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Two Hundred Years of Woodwinds #9

This 1959 series features members of The Philadelphia Woodwind Quintet, made up of flute, oboe, clarinet, French horn, and bassoon. The musicians play a piece, then break it down in order to show how their instruments evoke certain images through music. They also explain the history of the instruments and how they were grouped - eventually culminating in the modern day quintet.

AIRED: December 31, 2020 | 0:29:40
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TRANSCRIPT

Welcome to the All Arts Vault. I'm Maddie Orton.

The Vault is the place to go

for special access to all things arts.

So we're going into the archives

to uncover some of our greatest gems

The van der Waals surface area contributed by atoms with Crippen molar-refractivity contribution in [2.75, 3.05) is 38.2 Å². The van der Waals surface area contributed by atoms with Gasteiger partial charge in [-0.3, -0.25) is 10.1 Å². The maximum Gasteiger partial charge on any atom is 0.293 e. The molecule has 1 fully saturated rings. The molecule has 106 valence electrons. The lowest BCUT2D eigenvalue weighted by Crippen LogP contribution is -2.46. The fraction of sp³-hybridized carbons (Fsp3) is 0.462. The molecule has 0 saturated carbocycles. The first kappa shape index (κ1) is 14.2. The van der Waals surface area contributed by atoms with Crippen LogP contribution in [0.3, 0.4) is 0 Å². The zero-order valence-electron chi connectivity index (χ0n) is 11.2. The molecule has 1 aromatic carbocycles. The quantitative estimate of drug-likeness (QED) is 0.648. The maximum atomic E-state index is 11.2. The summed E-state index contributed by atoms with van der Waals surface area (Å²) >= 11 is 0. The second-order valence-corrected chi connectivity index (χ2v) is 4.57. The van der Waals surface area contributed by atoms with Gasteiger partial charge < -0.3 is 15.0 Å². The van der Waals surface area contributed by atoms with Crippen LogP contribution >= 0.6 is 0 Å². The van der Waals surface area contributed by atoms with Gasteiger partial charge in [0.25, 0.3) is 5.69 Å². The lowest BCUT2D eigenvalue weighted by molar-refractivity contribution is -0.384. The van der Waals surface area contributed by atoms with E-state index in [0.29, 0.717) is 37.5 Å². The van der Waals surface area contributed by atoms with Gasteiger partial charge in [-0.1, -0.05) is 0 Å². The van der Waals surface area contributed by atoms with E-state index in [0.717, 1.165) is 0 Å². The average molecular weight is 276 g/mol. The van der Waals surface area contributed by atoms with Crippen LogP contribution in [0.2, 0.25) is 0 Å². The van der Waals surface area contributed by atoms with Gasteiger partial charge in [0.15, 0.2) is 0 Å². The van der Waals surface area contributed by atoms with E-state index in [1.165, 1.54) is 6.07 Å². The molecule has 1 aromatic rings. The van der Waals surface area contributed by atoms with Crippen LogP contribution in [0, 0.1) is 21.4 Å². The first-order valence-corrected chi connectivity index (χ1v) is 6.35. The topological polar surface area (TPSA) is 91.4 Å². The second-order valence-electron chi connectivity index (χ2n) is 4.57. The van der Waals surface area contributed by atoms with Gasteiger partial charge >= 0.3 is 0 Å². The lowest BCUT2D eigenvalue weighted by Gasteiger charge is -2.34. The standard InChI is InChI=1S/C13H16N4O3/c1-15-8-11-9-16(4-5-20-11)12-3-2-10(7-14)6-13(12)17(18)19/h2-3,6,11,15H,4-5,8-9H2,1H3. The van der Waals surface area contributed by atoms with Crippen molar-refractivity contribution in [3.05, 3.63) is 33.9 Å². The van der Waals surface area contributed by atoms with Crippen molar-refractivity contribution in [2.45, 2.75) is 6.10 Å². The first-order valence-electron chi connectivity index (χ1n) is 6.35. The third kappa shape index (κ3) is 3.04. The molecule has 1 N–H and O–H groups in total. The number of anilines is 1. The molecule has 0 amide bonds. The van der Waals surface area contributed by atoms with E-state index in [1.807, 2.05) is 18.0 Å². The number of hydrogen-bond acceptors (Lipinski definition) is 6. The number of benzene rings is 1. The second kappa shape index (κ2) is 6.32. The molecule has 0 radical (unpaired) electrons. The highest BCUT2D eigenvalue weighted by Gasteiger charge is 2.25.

and share these programs with you

as they would've been seen decades ago

when they first aired.

Join us for a deep dive into a rich programming history

of over 50 years of archival content.

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The availability of fine instrumentalists

has always been an inspiration to composers.

When Paul Taffanel, the famous French flutist,

first organized the first permanent woodwind group

in Paris about 1872,

it breathed new life into the entire woodwind world.

Many composers then wrote specifically for this group.

Among these composers thus inspired was Charles Lefebvre,

a professor at the Paris Conservatory

and the man who wrote this music that we play today.

I like to think of the founder of this chamber music group,

Paul Taffanel, as my great-grandfather,

musically speaking, that is.